Toxic Shock Syndrome: Why the Warnings?


By Stacy Lloyd

August 18, 2010

Women who use tampons may notice the insert about toxic shock syndrome. In the early 1980s toxic shock syndrome was all over the news media. Nearly 30 years later, we rarely hear about it. What is toxic shock syndrome and why do we need to be warned about it?

Toxic shock syndrome (TSS) is a very rare but potentially fatal illness caused by a complication of bacterial infection; primarily the Staphylococcus aureus bacteria. It occurs mostly in menstruating women who are using high absorbency tampons.

Although the exact connection is not crystal clear, many researchers suspect certain types of high-absorbency tampons provide a moist, warm home where bacteria can thrive. While TSS was originally linked to tampons, now it is also connected with contraceptive sponges and diaphragms.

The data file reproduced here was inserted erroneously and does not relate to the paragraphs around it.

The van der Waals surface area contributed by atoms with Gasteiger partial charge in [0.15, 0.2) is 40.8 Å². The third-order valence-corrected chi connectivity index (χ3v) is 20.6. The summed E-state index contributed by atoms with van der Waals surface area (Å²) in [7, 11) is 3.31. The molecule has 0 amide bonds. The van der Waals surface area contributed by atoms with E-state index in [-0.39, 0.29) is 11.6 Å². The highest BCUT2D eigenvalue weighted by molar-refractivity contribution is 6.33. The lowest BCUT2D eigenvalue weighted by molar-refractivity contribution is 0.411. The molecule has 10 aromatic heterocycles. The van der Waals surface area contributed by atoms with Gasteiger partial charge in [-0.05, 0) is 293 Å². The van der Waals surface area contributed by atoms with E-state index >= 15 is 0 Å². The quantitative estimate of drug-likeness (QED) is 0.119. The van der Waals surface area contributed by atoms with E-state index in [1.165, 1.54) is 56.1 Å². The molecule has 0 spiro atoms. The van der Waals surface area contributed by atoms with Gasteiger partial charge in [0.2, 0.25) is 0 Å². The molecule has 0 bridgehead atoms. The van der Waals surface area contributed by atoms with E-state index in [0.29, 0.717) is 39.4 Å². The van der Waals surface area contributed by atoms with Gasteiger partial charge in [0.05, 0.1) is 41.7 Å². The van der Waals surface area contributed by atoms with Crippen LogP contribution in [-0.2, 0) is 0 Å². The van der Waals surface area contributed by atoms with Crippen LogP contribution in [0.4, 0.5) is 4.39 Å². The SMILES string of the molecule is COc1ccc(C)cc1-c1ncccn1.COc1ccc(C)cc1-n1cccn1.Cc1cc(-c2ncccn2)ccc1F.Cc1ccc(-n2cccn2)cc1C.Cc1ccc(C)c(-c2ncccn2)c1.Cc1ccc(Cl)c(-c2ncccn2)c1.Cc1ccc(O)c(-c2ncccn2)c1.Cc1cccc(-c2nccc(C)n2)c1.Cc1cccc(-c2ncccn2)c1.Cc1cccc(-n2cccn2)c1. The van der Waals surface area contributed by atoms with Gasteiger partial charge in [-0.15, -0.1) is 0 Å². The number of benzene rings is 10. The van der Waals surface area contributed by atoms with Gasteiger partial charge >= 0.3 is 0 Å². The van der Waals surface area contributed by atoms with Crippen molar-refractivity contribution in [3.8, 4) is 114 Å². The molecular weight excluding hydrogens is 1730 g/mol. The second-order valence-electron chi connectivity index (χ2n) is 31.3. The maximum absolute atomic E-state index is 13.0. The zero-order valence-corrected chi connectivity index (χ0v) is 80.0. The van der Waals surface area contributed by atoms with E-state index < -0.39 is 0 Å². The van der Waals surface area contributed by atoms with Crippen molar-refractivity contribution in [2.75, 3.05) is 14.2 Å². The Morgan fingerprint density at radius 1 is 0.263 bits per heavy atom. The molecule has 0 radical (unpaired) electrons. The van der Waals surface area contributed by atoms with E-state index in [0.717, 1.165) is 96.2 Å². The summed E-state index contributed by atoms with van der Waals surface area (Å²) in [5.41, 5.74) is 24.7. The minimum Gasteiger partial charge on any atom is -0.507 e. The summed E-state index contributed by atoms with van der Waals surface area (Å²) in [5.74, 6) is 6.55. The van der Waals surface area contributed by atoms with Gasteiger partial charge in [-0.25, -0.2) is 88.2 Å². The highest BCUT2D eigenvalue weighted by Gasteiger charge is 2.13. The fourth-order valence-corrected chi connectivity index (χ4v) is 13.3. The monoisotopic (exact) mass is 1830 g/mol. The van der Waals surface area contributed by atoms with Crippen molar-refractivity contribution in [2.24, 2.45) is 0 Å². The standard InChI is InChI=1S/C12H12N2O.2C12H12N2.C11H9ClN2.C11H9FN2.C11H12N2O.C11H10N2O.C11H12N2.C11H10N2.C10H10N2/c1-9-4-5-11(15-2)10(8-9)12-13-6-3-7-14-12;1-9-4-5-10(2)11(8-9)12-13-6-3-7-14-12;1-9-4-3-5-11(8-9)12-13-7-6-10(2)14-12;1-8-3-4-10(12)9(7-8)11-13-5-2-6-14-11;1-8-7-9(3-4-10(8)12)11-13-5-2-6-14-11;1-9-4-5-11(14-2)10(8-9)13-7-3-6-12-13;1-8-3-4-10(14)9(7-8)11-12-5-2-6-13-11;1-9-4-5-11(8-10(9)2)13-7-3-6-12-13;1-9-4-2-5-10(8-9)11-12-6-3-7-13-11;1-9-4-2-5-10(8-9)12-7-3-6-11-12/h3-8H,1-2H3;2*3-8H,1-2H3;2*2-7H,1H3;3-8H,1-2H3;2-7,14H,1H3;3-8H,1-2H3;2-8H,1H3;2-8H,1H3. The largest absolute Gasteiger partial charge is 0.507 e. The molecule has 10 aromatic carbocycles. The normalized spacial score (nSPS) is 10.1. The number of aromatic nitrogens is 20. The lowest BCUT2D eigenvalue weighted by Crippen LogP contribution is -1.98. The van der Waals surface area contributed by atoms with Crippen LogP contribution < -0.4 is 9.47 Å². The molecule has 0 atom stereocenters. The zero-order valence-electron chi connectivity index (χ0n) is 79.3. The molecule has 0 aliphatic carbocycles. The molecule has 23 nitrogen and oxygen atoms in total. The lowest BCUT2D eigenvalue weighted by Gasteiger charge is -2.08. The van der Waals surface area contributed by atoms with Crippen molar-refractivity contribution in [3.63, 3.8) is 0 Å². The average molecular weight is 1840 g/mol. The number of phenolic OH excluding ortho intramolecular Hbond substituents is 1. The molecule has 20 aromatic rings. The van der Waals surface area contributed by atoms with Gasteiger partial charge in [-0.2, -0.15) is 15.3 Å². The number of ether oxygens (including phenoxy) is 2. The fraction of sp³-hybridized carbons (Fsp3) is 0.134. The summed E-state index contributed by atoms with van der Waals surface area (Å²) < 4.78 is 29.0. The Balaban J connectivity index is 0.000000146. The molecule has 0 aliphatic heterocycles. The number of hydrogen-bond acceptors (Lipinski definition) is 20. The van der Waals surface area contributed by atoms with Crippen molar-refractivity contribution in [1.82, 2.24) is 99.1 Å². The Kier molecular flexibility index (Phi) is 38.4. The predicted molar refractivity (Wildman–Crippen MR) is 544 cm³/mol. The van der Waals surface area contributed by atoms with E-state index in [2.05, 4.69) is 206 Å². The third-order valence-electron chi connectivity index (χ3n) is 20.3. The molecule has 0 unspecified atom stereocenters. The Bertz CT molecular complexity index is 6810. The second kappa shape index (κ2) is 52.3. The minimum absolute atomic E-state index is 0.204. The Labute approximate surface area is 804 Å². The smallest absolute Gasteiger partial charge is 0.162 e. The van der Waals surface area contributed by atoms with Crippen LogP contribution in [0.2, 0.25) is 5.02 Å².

Toxic shock syndrome hits hard. Shock, organ failure, and death have all been associated with TSS. Three percent of women who get TSS die from it. Toxic shock syndrome from staphylococcus starts suddenly, usually during or just after a period. Common symptoms include a high fever (sometimes accompanied by chills), vomiting, diarrhea, and a drop in blood pressure. Also muscle aches, headaches, sore throat, blood-shot eyes, confusion, a widespread rash that looks like sunburn, and skin peeling. Get immediate medical attention if you develop any of these symptoms, particularly during menstruation and tampon use.



Author: Leslie Carol Botha

Author, publisher, radio talk show host and internationally recognized expert on women's hormone cycles. Social/political activist on Gardasil the HPV vaccine for adolescent girls. Co-author of "Understanding Your Mood, Mind and Hormone Cycle." Honorary advisory board member for the Foundation for the Study of Cycles and member of the Society for Menstrual Cycle Research.